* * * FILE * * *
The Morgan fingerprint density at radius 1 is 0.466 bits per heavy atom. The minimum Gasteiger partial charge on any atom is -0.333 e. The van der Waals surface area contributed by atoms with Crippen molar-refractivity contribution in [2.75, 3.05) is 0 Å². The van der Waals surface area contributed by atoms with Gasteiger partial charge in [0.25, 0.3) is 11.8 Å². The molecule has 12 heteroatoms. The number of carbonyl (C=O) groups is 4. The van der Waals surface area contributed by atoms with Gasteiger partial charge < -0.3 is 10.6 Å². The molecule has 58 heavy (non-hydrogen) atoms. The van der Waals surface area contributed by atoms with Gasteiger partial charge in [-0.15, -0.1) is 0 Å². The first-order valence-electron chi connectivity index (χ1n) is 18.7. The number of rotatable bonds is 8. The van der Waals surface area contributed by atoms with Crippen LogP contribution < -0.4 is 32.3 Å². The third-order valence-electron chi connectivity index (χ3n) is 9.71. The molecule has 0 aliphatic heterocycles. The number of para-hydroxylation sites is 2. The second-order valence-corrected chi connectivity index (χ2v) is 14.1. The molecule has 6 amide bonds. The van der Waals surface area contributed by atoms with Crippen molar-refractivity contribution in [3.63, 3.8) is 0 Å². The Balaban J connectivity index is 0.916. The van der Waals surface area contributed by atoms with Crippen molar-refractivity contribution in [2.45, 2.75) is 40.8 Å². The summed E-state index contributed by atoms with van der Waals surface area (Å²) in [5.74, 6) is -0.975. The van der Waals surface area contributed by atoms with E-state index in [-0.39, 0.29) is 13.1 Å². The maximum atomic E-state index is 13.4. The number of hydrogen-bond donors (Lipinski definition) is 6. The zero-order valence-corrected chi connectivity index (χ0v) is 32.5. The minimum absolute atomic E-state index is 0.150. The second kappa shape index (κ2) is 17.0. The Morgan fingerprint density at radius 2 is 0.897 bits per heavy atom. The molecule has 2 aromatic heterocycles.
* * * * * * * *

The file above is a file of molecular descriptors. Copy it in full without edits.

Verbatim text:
The Morgan fingerprint density at radius 1 is 0.466 bits per heavy atom. The minimum Gasteiger partial charge on any atom is -0.333 e. The van der Waals surface area contributed by atoms with Crippen molar-refractivity contribution in [2.75, 3.05) is 0 Å². The van der Waals surface area contributed by atoms with Gasteiger partial charge in [0.25, 0.3) is 11.8 Å². The molecule has 12 heteroatoms. The number of carbonyl (C=O) groups is 4. The van der Waals surface area contributed by atoms with Gasteiger partial charge < -0.3 is 10.6 Å². The molecule has 58 heavy (non-hydrogen) atoms. The van der Waals surface area contributed by atoms with Gasteiger partial charge in [-0.15, -0.1) is 0 Å². The first-order valence-electron chi connectivity index (χ1n) is 18.7. The number of rotatable bonds is 8. The van der Waals surface area contributed by atoms with Crippen LogP contribution < -0.4 is 32.3 Å². The third-order valence-electron chi connectivity index (χ3n) is 9.71. The molecule has 0 aliphatic heterocycles. The number of para-hydroxylation sites is 2. The second-order valence-corrected chi connectivity index (χ2v) is 14.1. The molecule has 6 amide bonds. The van der Waals surface area contributed by atoms with Crippen molar-refractivity contribution in [3.63, 3.8) is 0 Å². The Balaban J connectivity index is 0.916. The van der Waals surface area contributed by atoms with Crippen molar-refractivity contribution in [2.45, 2.75) is 40.8 Å². The summed E-state index contributed by atoms with van der Waals surface area (Å²) in [5.74, 6) is -0.975. The van der Waals surface area contributed by atoms with E-state index in [-0.39, 0.29) is 13.1 Å². The maximum atomic E-state index is 13.4. The number of hydrogen-bond donors (Lipinski definition) is 6. The zero-order valence-corrected chi connectivity index (χ0v) is 32.5. The minimum absolute atomic E-state index is 0.150. The second kappa shape index (κ2) is 17.0. The Morgan fingerprint density at radius 2 is 0.897 bits per heavy atom. The molecule has 2 aromatic heterocycles.